College is Calling: Do You Pick Up, or Put the Phone Down?

When I proudly showed my dad my diploma after walking across the stage, he told me not to lose that $200,000 piece of paper. I know he was joking with me but I couldn???t help but to think what was the point of getting my diploma. ??Most high school students are told that their SAT scores will affect the rest of their lives???that???s a lot of stress to put on an 18 year-old. But once we get to college, we are told we need to pick the right major and make the right choices or we won???t get those promised jobs. To these pushers I ask???what???s the point? When college calls for us, should we pick up, or put down the phone?

I did some easy math to put things in perspective:

  • College graduates have usually spent about 16 years at school in their lives???4 of those are for the undergraduate degree. When you graduate you???re 22. That means you have spent 72.7% of your life in school and about 18% of your life in college.
  • An average private four year college tuition costs about $26, 273/year (not counting room and board). That means you spend about $13,137 a semester on about 225 hours a semester (15 hours a week times 15 weeks in a semester). This computes to about spending $58.38 for each hour of class you are in. That???s a nice job for the professor!

So we can agree that the average person spends almost 1/5 of his life attending college and is willing to spend almost $60 for every hour of college class he takes. This is beginning to sound like an investment. Like any investor we have to see if our input is worth the output we receive.

Let???s look at facts about college graduates. According to the Ecnomix New York Times blog:

  • College graduates??? median weekly pay has risen since 1979, while everyone else???s pay has dropped
  • Non-college graduates earn at least 17% less than college graduates with high school graduates earning 27% less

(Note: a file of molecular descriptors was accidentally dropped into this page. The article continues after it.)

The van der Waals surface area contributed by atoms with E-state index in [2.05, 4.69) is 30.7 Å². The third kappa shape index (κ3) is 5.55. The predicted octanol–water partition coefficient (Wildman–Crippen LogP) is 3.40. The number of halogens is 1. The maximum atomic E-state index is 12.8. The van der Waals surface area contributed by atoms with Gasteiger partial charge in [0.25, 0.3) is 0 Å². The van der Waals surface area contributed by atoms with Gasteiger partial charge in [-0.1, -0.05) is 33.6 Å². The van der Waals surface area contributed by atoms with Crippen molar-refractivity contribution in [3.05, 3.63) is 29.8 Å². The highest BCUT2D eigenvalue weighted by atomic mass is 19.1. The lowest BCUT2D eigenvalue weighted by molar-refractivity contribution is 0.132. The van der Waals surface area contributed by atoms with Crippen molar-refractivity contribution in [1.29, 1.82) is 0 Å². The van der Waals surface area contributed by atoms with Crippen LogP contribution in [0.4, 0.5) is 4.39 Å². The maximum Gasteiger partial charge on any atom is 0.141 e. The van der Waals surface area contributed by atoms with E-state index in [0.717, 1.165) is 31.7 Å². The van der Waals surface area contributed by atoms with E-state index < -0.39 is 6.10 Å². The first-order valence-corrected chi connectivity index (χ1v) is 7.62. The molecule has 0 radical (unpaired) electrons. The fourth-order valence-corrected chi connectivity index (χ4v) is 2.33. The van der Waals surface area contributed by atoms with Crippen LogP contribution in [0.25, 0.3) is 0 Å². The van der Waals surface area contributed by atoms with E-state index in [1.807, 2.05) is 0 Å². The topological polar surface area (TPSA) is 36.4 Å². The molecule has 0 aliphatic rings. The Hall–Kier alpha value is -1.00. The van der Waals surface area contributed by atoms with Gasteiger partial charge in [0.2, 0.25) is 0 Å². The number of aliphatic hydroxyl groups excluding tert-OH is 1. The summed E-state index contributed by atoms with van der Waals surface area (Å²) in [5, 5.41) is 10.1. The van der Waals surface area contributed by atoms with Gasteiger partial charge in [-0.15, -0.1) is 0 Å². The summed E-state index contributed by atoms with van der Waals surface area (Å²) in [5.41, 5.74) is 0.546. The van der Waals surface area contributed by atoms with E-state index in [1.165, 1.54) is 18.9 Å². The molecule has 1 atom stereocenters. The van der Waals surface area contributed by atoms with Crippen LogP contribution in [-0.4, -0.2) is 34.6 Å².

College doesn???t look like a bad choice for getting ahead in the world and landing that good paying job. Although you spend a lot, you get a lot out of owning that degree. But it???s not for everyone. For those of you thinking of college, entering college, or attending college right now, I devised five steps to make sure your college investment works for you so you can land that job upon graduation:

  1. Take a writing class: Everyone says that writing is important and hey, they???re right! No matter what you do in life you will have to write and express yourself. You go to college to get a good job and almost every job requires a cover letter. Why? They want to know how well you can express yourself. Find your voice. Make your writing specific to you so that people will recognize your writing style. You will look smarter and will seem more attractive to any prospective employer???guaranteed.
  2. Do something different. Take that photography class. Enroll for a business class if you???re into the liberal arts. Go abroad and experience another culture. College is a time to explore and you should really look into broadening your horizons. At the end of your four years you won???t remember all those facts you learned to pass the classes in your major but you will remember that semester you spent in Europe. As an added plus, you???ll have something to write about in any personal statement or cover letter you write for future employers.